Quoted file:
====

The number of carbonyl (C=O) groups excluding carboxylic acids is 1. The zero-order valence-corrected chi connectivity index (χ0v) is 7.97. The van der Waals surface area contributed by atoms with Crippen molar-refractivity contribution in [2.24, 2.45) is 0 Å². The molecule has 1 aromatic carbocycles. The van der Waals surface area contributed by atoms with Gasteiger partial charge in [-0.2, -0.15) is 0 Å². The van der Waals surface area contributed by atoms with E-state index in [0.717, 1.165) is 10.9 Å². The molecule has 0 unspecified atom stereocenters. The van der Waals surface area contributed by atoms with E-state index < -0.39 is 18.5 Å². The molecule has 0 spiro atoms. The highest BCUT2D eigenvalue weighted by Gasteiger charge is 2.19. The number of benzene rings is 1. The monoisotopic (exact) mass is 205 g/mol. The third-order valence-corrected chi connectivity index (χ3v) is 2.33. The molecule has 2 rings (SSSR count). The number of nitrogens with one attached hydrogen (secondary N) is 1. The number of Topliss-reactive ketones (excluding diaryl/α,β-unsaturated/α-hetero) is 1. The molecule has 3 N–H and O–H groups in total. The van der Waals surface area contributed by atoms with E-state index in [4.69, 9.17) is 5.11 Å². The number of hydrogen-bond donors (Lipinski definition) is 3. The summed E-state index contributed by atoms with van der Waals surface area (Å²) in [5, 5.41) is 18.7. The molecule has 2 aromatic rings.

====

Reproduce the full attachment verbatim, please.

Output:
The number of carbonyl (C=O) groups excluding carboxylic acids is 1. The zero-order valence-corrected chi connectivity index (χ0v) is 7.97. The van der Waals surface area contributed by atoms with Crippen molar-refractivity contribution in [2.24, 2.45) is 0 Å². The molecule has 1 aromatic carbocycles. The van der Waals surface area contributed by atoms with Gasteiger partial charge in [-0.2, -0.15) is 0 Å². The van der Waals surface area contributed by atoms with E-state index in [0.717, 1.165) is 10.9 Å². The molecule has 0 unspecified atom stereocenters. The van der Waals surface area contributed by atoms with E-state index < -0.39 is 18.5 Å². The molecule has 0 spiro atoms. The highest BCUT2D eigenvalue weighted by Gasteiger charge is 2.19. The number of benzene rings is 1. The monoisotopic (exact) mass is 205 g/mol. The third-order valence-corrected chi connectivity index (χ3v) is 2.33. The molecule has 2 rings (SSSR count). The number of nitrogens with one attached hydrogen (secondary N) is 1. The number of Topliss-reactive ketones (excluding diaryl/α,β-unsaturated/α-hetero) is 1. The molecule has 3 N–H and O–H groups in total. The van der Waals surface area contributed by atoms with E-state index in [4.69, 9.17) is 5.11 Å². The number of hydrogen-bond donors (Lipinski definition) is 3. The summed E-state index contributed by atoms with van der Waals surface area (Å²) in [5, 5.41) is 18.7. The molecule has 2 aromatic rings.